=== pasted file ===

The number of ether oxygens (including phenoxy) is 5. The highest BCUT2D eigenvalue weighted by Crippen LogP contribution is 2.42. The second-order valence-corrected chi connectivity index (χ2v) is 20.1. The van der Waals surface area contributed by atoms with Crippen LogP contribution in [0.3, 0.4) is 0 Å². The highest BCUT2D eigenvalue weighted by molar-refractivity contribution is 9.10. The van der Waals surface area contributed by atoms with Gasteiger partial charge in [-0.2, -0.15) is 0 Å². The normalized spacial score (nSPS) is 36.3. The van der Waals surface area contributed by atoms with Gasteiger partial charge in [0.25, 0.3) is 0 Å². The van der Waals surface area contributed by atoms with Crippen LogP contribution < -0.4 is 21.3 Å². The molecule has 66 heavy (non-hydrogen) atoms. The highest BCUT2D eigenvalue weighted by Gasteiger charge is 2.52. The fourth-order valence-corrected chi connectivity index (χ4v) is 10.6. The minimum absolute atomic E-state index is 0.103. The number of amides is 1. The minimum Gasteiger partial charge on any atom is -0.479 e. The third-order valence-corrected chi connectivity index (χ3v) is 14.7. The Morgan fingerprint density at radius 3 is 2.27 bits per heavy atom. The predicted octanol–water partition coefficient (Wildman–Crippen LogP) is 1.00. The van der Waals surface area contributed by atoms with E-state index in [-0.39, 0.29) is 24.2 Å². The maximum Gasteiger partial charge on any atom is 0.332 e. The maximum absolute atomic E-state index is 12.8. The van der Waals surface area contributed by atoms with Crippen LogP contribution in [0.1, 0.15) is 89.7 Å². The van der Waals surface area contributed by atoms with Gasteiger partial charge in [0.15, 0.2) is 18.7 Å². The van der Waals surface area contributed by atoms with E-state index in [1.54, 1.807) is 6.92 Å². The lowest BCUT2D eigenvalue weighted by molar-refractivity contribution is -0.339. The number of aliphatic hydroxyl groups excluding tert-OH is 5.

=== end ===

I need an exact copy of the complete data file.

The number of ether oxygens (including phenoxy) is 5. The highest BCUT2D eigenvalue weighted by Crippen LogP contribution is 2.42. The second-order valence-corrected chi connectivity index (χ2v) is 20.1. The van der Waals surface area contributed by atoms with Crippen LogP contribution in [0.3, 0.4) is 0 Å². The highest BCUT2D eigenvalue weighted by molar-refractivity contribution is 9.10. The van der Waals surface area contributed by atoms with Gasteiger partial charge in [-0.2, -0.15) is 0 Å². The normalized spacial score (nSPS) is 36.3. The van der Waals surface area contributed by atoms with Gasteiger partial charge in [0.25, 0.3) is 0 Å². The van der Waals surface area contributed by atoms with Crippen LogP contribution < -0.4 is 21.3 Å². The molecule has 66 heavy (non-hydrogen) atoms. The highest BCUT2D eigenvalue weighted by Gasteiger charge is 2.52. The fourth-order valence-corrected chi connectivity index (χ4v) is 10.6. The minimum absolute atomic E-state index is 0.103. The number of amides is 1. The minimum Gasteiger partial charge on any atom is -0.479 e. The third-order valence-corrected chi connectivity index (χ3v) is 14.7. The Morgan fingerprint density at radius 3 is 2.27 bits per heavy atom. The predicted octanol–water partition coefficient (Wildman–Crippen LogP) is 1.00. The van der Waals surface area contributed by atoms with E-state index in [-0.39, 0.29) is 24.2 Å². The maximum Gasteiger partial charge on any atom is 0.332 e. The maximum absolute atomic E-state index is 12.8. The van der Waals surface area contributed by atoms with Crippen LogP contribution in [0.1, 0.15) is 89.7 Å². The van der Waals surface area contributed by atoms with Gasteiger partial charge in [0.15, 0.2) is 18.7 Å². The van der Waals surface area contributed by atoms with E-state index in [1.54, 1.807) is 6.92 Å². The lowest BCUT2D eigenvalue weighted by molar-refractivity contribution is -0.339. The number of aliphatic hydroxyl groups excluding tert-OH is 5.